I have a radical belief: if we are not receiving, we are not really giving.
If we are refusing to serve ourselves, we are not truly serving others.
If we are not showing up in our own lives, in service of ourselves, it is impossible to show up and effectively live in service of others.
I am a poet, a writer.
My “why” for everything I do is to empower people to thrive, to live their truth, and to be committed to joy. I do this by talking about the things most people would rather ignore. I do this through poetry, through words. I do this through life coaching and mentoring.
And for a long time, I firmly believed that my mission, my “why” in life was to serve others.
I was dead wrong.
Because I wasn’t showing up and allowing myself to receive.
I would get on long calls with clients and feel guilty if their breakthroughs triggered a breakthrough in me.
I would feel pressure to be a “teacher.”
I believed that relationships had to be one way—me giving what I had of value to them, not the other way around. It’s no surprise that while I was serving from this belief, I was scraping by, hardly able to pay rent, and feeling insecure about whether I was adding value to people’s lives, which of course led to no value being added to my life.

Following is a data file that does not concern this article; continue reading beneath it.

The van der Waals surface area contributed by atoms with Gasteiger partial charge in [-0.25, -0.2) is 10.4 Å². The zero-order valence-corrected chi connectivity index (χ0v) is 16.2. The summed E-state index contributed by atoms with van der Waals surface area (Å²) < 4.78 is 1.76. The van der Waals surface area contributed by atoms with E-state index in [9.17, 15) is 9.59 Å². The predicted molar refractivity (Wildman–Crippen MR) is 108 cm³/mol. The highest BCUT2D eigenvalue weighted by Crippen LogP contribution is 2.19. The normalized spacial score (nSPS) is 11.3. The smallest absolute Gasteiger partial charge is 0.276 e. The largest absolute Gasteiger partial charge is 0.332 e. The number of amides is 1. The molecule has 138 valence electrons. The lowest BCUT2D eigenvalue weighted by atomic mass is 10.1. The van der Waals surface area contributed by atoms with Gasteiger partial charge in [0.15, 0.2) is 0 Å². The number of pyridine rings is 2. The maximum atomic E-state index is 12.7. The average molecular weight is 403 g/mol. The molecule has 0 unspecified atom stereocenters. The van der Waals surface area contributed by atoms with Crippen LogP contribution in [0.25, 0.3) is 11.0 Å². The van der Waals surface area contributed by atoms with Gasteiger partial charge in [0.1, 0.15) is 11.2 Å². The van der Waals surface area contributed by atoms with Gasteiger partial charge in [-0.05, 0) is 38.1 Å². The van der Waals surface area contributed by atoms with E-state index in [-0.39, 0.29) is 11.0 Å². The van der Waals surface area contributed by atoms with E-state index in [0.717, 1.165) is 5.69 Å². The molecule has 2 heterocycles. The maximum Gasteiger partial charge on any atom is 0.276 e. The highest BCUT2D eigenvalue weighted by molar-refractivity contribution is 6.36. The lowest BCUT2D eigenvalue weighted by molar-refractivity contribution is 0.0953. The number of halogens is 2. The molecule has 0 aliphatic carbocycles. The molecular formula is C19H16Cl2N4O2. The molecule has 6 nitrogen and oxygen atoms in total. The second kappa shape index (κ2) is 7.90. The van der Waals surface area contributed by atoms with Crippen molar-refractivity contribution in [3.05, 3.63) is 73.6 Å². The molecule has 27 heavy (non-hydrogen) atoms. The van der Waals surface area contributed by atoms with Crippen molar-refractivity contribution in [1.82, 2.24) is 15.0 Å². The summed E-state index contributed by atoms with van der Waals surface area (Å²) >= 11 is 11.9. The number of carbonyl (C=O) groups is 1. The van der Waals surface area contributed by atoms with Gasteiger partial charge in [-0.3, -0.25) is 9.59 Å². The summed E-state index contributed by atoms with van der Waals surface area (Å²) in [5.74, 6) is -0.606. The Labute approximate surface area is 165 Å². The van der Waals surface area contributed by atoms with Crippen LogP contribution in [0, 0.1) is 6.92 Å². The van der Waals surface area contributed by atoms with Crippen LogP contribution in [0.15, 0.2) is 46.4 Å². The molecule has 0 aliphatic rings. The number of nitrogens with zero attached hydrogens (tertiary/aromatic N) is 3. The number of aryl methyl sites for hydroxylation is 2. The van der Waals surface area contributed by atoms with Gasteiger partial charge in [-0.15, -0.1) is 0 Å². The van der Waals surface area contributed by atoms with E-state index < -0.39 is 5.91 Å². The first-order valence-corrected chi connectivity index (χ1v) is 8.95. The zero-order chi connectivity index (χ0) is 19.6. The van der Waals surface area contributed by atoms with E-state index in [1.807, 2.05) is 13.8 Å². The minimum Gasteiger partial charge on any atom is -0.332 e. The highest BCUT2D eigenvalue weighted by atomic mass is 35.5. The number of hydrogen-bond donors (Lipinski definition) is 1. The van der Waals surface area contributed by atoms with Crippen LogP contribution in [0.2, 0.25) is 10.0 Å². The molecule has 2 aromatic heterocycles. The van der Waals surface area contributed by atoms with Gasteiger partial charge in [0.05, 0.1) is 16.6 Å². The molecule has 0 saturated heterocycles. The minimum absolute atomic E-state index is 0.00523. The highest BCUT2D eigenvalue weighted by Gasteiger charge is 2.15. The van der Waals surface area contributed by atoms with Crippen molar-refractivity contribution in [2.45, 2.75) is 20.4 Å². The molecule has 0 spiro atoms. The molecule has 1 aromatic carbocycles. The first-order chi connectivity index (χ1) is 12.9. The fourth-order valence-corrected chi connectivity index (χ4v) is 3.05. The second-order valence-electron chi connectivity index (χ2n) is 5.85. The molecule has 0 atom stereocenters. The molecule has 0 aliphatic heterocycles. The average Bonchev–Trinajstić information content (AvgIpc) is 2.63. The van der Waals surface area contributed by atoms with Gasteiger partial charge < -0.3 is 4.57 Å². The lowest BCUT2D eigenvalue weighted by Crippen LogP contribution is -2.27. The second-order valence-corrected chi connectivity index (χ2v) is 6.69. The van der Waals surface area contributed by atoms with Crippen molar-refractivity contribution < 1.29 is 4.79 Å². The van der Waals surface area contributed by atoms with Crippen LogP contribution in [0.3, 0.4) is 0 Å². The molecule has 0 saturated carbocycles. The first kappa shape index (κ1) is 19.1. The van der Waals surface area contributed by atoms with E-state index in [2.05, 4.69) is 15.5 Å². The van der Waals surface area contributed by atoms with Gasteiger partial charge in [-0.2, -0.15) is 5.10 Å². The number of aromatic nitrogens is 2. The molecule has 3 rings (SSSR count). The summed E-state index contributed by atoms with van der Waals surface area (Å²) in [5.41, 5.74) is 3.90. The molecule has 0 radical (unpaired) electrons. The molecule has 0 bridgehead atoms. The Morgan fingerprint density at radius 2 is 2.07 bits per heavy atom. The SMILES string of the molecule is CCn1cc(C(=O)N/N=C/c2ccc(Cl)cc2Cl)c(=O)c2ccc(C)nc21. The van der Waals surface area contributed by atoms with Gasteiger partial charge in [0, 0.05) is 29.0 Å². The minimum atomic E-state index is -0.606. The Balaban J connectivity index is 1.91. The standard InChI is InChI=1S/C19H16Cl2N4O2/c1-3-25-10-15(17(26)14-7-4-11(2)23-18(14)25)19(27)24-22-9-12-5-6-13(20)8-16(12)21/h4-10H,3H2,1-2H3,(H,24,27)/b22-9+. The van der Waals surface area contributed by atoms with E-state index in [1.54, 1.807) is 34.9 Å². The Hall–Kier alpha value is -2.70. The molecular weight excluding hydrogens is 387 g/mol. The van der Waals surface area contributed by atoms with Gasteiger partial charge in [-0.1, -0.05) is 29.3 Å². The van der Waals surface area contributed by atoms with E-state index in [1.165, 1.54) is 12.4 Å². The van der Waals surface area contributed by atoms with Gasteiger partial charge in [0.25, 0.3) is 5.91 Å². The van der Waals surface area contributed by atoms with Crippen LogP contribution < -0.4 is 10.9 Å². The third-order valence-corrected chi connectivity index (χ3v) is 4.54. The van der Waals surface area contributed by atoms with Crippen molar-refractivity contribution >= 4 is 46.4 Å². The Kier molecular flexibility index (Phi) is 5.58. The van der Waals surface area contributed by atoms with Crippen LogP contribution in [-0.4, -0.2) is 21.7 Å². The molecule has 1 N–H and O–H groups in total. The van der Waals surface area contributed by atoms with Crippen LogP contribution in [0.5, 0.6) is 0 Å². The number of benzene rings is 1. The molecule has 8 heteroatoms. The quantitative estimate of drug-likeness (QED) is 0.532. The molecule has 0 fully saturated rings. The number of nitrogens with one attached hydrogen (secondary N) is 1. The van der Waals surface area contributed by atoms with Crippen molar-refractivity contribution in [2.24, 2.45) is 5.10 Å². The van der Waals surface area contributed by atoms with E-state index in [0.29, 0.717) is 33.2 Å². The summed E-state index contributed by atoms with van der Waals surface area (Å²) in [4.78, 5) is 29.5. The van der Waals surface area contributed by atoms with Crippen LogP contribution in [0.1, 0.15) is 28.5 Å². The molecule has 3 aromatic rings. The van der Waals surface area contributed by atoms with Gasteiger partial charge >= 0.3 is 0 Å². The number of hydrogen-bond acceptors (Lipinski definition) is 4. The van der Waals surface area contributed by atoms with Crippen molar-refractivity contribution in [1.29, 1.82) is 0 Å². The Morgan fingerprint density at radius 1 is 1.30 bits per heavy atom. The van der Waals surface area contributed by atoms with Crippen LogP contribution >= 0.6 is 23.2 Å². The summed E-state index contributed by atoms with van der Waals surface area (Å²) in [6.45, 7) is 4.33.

I was using my clients to validate the story I had long held, the story that I was not enough just as I am.
They would validate me by giving me feedback, telling me that my coaching was changing their lives for the better, but then they’d often flake out after a few weeks or not continue after their introductory calls. I wasn’t making the impact I had hoped to.
I was flopping consultation calls because I was showing up from a place of lack, a place of “I’m only here to help you, and that’s that.”
I was showing up with an empty cup.
I was showing up with the mindset of “I’m not good enough. Please let me teach you and tell me I’m good enough because of it,” rather than showing up with my cup overflowing and asking, “How can I help?”
When I changed my mindset, I was able to start a dedicated self-care practice. And I was finally able to accept a crazy amount of wisdom from my clients.
Now, I show up on calls and share where I’m at, when relevant. I even share when their breakdowns and breakthroughs trigger me.
Sometimes, helping means “doing it wrong.” Sometimes, helping means receiving and learning from those you help.
Sometimes, helping means making a mess of a situation first, and then figuring out how to prevent the mess from happening again.
With open arms, I offer this to you:
Where are you giving, and not receiving, in your life?
How would leaning in to receiving in this area add more value to your life?
We have to receive as much as we give, from our own self-care practices and from those we serve.
If we only exhale, our lungs will collapse. We need to inhale. We need expansion.
We need full bellies and lungs and hearts in order to show up in the world and offer all that we are, as we are, for those around us.
Author: Annabelle Blythe
Image: Author’s own
Editor: Nicole Cameron
Copy Editor: Khara-Jade Warren
Social Editor: Yoli Ramazzina